Faced with the loss of advanced or specialty classes, schools are going online to access curriculum they cannot provide. The Virtual High School (VHS) program allows schools to replace lost classes through an online connection with other schools.
“Even though the economy shows signs of improvement, schools nationwide are still experiencing budget cuts,” said Liz Pape, president and CEO of VHS. “In many cases, this has meant schools canceling low-enrollment courses to the detriment of students. The VHS program enables students to take courses that they often otherwise couldn’t access.”
As of March 2011 VHS, found at govhs.org, has experienced a boom in membership, growing to 770 member schools worldwide. Thanks to their schools’ partnership with VHS, hundreds of students are now taking a VHS course online with classmates and a teacher in other parts of the world. Pape said this online experience is preparing them for college and work in the 21st century and a global economy. Students at public and private schools from Maine and New York to Wisconsin and Wyoming are now enrolled in such courses as AP Physics, the Modern Middle East, Journalism in the Digital Age and AP Art History.
Designed to supplement a school’s classroom curriculum, VHS is a nonprofit collaborative of high schools, teachers and students. VHS member schools have access to 200 online elective, Advanced Placement and honors courses, which are taught by VHS teachers at member schools. All teachers are certified in their specific discipline and have completed a VHS graduate-level professional development program in online teaching. Instructors facilitate and continually monitor all courses, engaging students in discussions and assessing each individual student’s progress.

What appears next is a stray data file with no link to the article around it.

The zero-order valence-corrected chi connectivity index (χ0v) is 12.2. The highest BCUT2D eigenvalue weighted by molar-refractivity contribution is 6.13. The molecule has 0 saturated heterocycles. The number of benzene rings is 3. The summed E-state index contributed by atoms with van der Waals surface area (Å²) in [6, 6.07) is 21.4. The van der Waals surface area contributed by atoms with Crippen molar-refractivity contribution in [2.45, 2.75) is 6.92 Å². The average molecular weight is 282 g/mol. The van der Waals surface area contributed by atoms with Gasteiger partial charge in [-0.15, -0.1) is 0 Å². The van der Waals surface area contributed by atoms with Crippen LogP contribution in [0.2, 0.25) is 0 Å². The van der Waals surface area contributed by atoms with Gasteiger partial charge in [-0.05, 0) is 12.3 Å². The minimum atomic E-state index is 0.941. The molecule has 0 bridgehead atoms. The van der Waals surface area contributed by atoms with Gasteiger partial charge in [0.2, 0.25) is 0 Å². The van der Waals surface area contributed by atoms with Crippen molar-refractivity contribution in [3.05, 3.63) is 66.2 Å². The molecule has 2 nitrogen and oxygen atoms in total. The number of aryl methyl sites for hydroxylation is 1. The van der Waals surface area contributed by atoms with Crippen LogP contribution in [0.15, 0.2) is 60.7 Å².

Pape said that while VHS offers classes that schools cannot, it is by no means a replacement for local teachers.
“VHS continues to partner with its member schools through its school-based model of online course delivery, ensuring that no classroom teacher jobs are lost due to membership in VHS,” Pape said. “In these tough economic times, I am proud to say that VHS continues to cooperate with public schools, not compete with them or cause the loss of teachers’ jobs.”